When you hear politicians and media types crowing about bipartisan cooperation and compromise, the odds are good that bad laws are being made, ripping off regular people and enriching the special interests.

The farm bill's passage through the House is "the latest sign that Congress has rediscovered its ability to get things done," writes Molly Ball at the Atlantic. Ball gets that there are problems with the bill from a policy perspective, but if you were playing "No Labels Bingo" on this article, your card would be full in the first couple hundred words:

get things done ... bipartisan ... compromise ... reforms ... stark contrast to the two-year saga of delay and partisan conflict ... ignored the outside groups' caterwauling and threats ...

Too much disagreement and rancor remain to call this a new dawn for Congress. But the evidence is mounting that things are getting better.

Ball deserves credit for being very open about her bias, which is the bias most of the major mainstream media holds without realizing it's a bias: preferring the status quo, desiring compromise among competing special interests, willingness to discard principle and exaltation of the bipartisan.

If you can please the various industry lobbies jockeying over the bill, it's a victory, in this MSM worldview.

So when some Republicans stand up to the special interests seeking federal handouts in their district, Ball sees it as perfidy by "the small group of conservative obstructionists." Ball writes, "Now the GOP, hamstrung by its right wing's anti-government zeal, risks breaking faith with its rural stronghold."

Again, kudos to Ball using such stark language to signal that she takes sides in this fight.

I've got my own leanings in these sorts of fights, and so what she calls the "right wing's anti-government zeal" I might call "a newfound consistency in living up its limited-government principles." What Ball calls "breaking faith with its rural stronghold," I might call "finally standing up to a special-interest lobby."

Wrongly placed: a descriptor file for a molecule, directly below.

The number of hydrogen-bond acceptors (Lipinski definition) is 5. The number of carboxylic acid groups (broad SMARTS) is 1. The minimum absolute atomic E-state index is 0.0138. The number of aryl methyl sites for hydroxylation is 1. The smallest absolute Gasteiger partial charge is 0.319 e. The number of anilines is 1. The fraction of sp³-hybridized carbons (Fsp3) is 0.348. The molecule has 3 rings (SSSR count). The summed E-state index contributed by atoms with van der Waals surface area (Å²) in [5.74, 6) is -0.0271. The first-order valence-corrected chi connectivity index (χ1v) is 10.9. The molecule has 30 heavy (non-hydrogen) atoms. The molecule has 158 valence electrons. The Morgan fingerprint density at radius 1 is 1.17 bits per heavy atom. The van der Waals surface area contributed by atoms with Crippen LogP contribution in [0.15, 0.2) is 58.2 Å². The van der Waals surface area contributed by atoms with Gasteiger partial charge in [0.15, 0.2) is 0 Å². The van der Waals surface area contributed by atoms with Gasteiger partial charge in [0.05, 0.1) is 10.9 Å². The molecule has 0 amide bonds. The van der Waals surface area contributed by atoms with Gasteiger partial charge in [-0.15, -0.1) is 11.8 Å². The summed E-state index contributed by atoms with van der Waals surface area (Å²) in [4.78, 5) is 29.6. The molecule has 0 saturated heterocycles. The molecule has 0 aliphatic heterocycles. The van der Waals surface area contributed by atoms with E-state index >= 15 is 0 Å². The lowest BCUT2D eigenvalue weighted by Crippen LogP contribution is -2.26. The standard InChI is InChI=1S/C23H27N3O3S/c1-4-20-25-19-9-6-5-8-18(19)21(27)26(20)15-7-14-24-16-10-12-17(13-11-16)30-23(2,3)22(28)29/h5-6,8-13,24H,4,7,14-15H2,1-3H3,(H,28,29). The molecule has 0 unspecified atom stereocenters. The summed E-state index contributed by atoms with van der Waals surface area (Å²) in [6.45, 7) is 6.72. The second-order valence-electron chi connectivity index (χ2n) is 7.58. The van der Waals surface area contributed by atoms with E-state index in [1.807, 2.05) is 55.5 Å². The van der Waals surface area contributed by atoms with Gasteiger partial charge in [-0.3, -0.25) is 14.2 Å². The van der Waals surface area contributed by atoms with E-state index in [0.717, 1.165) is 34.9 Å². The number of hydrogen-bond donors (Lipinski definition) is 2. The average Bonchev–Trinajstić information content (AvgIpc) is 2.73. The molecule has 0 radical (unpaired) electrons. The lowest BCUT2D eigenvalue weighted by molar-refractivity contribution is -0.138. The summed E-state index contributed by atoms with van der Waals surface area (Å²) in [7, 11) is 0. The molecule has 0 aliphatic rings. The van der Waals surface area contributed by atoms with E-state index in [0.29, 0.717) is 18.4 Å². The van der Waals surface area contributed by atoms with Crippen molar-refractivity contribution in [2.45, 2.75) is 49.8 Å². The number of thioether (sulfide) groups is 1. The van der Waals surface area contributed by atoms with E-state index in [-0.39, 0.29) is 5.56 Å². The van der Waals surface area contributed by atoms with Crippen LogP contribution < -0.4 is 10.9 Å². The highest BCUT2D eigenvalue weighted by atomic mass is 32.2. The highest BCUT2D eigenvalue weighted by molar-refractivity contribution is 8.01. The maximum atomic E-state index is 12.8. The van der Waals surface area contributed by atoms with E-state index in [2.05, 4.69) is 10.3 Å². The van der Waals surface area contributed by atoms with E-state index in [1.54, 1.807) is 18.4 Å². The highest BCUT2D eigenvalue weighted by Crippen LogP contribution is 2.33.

How to adjudicate between Ball's conviction that passing this raft of farm subsidies is great and my feeling that the current farm bill should quashed? If we step outside of my "anti-government zeal" on the one hand, and Ball's pro-center, pro-interest group, pro-compromise ideology, we can turn to outside analysts who don't stand to get rich off the bill.

Here's the left-leaning Environmental Working Group's "Top Six Reasons EWG Opposes The Farm Bill," including that it "may increase farm subsidies," "rejects reasonable subsidy limits," "increases insurance subsidies," "cuts nutrition assistance," "cuts conservation funding" and "rejects transparency"

The free-market-favoring R Street Group is "deeply disappointed by $1 trillion farm bill." At US News, you see experts from the National Taxpayers Union and the Center for American Progress saying Congress should kill the bill, while the vested interests favor it.

Ball and much of the MSM have their test for good policy: Do the most-interested parties approve? Is it bipartisan?

Allow me to suggest that sometimes, an affirmative answer to those two questions might be a good sign of bad policy.

p.s. Here is liberal MSNBC host Chris Hayes on the bill's deliberate lack of transparency.